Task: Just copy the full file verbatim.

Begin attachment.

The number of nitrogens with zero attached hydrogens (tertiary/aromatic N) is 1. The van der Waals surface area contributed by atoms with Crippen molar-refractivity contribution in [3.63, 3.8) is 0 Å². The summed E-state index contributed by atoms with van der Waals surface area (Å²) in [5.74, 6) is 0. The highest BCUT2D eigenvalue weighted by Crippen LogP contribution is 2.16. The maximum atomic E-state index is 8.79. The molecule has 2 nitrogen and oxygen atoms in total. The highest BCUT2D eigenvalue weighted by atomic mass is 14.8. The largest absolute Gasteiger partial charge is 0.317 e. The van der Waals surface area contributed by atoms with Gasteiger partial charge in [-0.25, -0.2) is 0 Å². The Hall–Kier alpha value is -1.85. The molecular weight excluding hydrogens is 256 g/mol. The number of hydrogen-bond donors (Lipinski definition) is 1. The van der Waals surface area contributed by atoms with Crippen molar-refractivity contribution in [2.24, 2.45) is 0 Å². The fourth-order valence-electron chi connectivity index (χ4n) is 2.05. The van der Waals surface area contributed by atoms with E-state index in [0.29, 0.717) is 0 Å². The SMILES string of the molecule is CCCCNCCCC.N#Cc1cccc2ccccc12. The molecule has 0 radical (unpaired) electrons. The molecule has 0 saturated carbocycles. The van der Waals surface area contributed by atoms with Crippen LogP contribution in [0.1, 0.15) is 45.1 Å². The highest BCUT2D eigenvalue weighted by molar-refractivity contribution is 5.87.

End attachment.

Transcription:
The number of nitrogens with zero attached hydrogens (tertiary/aromatic N) is 1. The van der Waals surface area contributed by atoms with Crippen molar-refractivity contribution in [3.63, 3.8) is 0 Å². The summed E-state index contributed by atoms with van der Waals surface area (Å²) in [5.74, 6) is 0. The highest BCUT2D eigenvalue weighted by Crippen LogP contribution is 2.16. The maximum atomic E-state index is 8.79. The molecule has 2 nitrogen and oxygen atoms in total. The highest BCUT2D eigenvalue weighted by atomic mass is 14.8. The largest absolute Gasteiger partial charge is 0.317 e. The van der Waals surface area contributed by atoms with Gasteiger partial charge in [-0.25, -0.2) is 0 Å². The Hall–Kier alpha value is -1.85. The molecular weight excluding hydrogens is 256 g/mol. The number of hydrogen-bond donors (Lipinski definition) is 1. The van der Waals surface area contributed by atoms with Crippen molar-refractivity contribution in [2.24, 2.45) is 0 Å². The fourth-order valence-electron chi connectivity index (χ4n) is 2.05. The van der Waals surface area contributed by atoms with E-state index in [0.29, 0.717) is 0 Å². The SMILES string of the molecule is CCCCNCCCC.N#Cc1cccc2ccccc12. The molecule has 0 radical (unpaired) electrons. The molecule has 0 saturated carbocycles. The van der Waals surface area contributed by atoms with Crippen LogP contribution in [0.1, 0.15) is 45.1 Å². The highest BCUT2D eigenvalue weighted by molar-refractivity contribution is 5.87.